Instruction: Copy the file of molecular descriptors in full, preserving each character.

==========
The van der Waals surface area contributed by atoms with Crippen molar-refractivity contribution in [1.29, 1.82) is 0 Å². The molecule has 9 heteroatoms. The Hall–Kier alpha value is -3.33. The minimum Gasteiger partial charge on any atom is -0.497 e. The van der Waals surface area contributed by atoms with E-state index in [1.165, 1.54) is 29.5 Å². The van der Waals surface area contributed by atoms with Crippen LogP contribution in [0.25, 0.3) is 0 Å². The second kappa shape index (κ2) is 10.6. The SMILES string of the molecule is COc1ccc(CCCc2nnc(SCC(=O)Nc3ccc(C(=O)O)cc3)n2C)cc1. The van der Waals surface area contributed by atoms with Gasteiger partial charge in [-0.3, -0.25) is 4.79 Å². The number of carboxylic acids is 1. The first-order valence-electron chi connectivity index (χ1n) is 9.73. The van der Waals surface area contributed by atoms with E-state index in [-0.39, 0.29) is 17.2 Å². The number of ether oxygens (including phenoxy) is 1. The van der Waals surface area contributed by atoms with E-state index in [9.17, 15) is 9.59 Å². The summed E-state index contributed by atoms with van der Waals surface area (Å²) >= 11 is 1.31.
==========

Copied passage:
The van der Waals surface area contributed by atoms with Crippen molar-refractivity contribution in [1.29, 1.82) is 0 Å². The molecule has 9 heteroatoms. The Hall–Kier alpha value is -3.33. The minimum Gasteiger partial charge on any atom is -0.497 e. The van der Waals surface area contributed by atoms with E-state index in [1.165, 1.54) is 29.5 Å². The van der Waals surface area contributed by atoms with Crippen LogP contribution in [0.25, 0.3) is 0 Å². The second kappa shape index (κ2) is 10.6. The SMILES string of the molecule is COc1ccc(CCCc2nnc(SCC(=O)Nc3ccc(C(=O)O)cc3)n2C)cc1. The van der Waals surface area contributed by atoms with Gasteiger partial charge in [-0.3, -0.25) is 4.79 Å². The number of carboxylic acids is 1. The first-order valence-electron chi connectivity index (χ1n) is 9.73. The van der Waals surface area contributed by atoms with E-state index in [-0.39, 0.29) is 17.2 Å². The number of ether oxygens (including phenoxy) is 1. The van der Waals surface area contributed by atoms with E-state index in [9.17, 15) is 9.59 Å². The summed E-state index contributed by atoms with van der Waals surface area (Å²) >= 11 is 1.31.